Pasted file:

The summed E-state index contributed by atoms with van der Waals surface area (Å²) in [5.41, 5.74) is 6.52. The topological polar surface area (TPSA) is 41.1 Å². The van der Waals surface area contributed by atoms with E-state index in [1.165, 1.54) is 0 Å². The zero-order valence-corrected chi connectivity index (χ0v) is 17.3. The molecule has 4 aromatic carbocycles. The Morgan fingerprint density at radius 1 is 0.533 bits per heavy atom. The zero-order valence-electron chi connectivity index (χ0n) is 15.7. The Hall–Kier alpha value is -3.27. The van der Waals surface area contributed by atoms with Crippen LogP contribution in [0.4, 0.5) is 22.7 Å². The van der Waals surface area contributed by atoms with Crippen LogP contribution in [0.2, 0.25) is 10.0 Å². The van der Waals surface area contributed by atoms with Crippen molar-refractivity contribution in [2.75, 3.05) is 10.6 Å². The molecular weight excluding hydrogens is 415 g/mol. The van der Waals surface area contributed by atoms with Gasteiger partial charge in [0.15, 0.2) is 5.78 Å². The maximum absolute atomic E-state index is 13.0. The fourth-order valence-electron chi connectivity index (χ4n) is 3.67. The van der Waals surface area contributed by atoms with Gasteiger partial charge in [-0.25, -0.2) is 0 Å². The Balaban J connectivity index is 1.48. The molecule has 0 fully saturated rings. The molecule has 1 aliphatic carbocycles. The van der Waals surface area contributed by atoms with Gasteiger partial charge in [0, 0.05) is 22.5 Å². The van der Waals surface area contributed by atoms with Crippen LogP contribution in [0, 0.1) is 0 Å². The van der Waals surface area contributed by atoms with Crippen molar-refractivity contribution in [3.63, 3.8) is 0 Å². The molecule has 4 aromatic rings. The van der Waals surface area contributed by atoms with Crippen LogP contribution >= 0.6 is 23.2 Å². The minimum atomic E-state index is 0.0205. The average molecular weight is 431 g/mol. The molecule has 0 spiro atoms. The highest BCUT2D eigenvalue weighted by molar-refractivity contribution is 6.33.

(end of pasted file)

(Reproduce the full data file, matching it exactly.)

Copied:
The summed E-state index contributed by atoms with van der Waals surface area (Å²) in [5.41, 5.74) is 6.52. The topological polar surface area (TPSA) is 41.1 Å². The van der Waals surface area contributed by atoms with E-state index in [1.165, 1.54) is 0 Å². The zero-order valence-corrected chi connectivity index (χ0v) is 17.3. The molecule has 4 aromatic carbocycles. The Morgan fingerprint density at radius 1 is 0.533 bits per heavy atom. The zero-order valence-electron chi connectivity index (χ0n) is 15.7. The Hall–Kier alpha value is -3.27. The van der Waals surface area contributed by atoms with Crippen LogP contribution in [0.4, 0.5) is 22.7 Å². The van der Waals surface area contributed by atoms with Crippen LogP contribution in [0.2, 0.25) is 10.0 Å². The van der Waals surface area contributed by atoms with Crippen molar-refractivity contribution in [2.75, 3.05) is 10.6 Å². The molecular weight excluding hydrogens is 415 g/mol. The van der Waals surface area contributed by atoms with Gasteiger partial charge in [0.15, 0.2) is 5.78 Å². The maximum absolute atomic E-state index is 13.0. The fourth-order valence-electron chi connectivity index (χ4n) is 3.67. The van der Waals surface area contributed by atoms with Gasteiger partial charge in [-0.25, -0.2) is 0 Å². The Balaban J connectivity index is 1.48. The molecule has 0 fully saturated rings. The molecule has 1 aliphatic carbocycles. The van der Waals surface area contributed by atoms with Gasteiger partial charge in [0, 0.05) is 22.5 Å². The van der Waals surface area contributed by atoms with Crippen LogP contribution in [0, 0.1) is 0 Å². The van der Waals surface area contributed by atoms with Crippen molar-refractivity contribution in [3.63, 3.8) is 0 Å². The molecule has 4 aromatic rings. The van der Waals surface area contributed by atoms with Crippen LogP contribution >= 0.6 is 23.2 Å². The minimum atomic E-state index is 0.0205. The average molecular weight is 431 g/mol. The molecule has 0 spiro atoms. The highest BCUT2D eigenvalue weighted by molar-refractivity contribution is 6.33.